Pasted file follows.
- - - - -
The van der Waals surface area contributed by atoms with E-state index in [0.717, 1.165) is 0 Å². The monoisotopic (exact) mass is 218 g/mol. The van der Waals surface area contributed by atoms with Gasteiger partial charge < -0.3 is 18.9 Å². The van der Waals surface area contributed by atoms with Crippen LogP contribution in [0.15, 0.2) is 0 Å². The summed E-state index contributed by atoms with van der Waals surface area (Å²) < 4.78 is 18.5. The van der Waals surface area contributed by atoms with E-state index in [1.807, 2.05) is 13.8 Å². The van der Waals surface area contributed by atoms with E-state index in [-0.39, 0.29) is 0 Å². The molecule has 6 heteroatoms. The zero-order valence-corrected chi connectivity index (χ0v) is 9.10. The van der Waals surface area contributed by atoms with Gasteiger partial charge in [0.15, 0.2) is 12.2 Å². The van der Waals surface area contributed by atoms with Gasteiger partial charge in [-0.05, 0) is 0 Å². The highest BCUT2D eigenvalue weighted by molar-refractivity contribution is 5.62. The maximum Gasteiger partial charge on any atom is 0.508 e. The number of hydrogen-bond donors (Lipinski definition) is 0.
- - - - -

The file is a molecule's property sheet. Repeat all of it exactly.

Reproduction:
The van der Waals surface area contributed by atoms with E-state index in [0.717, 1.165) is 0 Å². The monoisotopic (exact) mass is 218 g/mol. The van der Waals surface area contributed by atoms with Gasteiger partial charge < -0.3 is 18.9 Å². The van der Waals surface area contributed by atoms with Crippen LogP contribution in [0.15, 0.2) is 0 Å². The summed E-state index contributed by atoms with van der Waals surface area (Å²) < 4.78 is 18.5. The van der Waals surface area contributed by atoms with E-state index in [1.807, 2.05) is 13.8 Å². The van der Waals surface area contributed by atoms with E-state index in [-0.39, 0.29) is 0 Å². The molecule has 6 heteroatoms. The zero-order valence-corrected chi connectivity index (χ0v) is 9.10. The van der Waals surface area contributed by atoms with Gasteiger partial charge in [0.15, 0.2) is 12.2 Å². The van der Waals surface area contributed by atoms with Gasteiger partial charge in [-0.05, 0) is 0 Å². The highest BCUT2D eigenvalue weighted by molar-refractivity contribution is 5.62. The maximum Gasteiger partial charge on any atom is 0.508 e. The number of hydrogen-bond donors (Lipinski definition) is 0.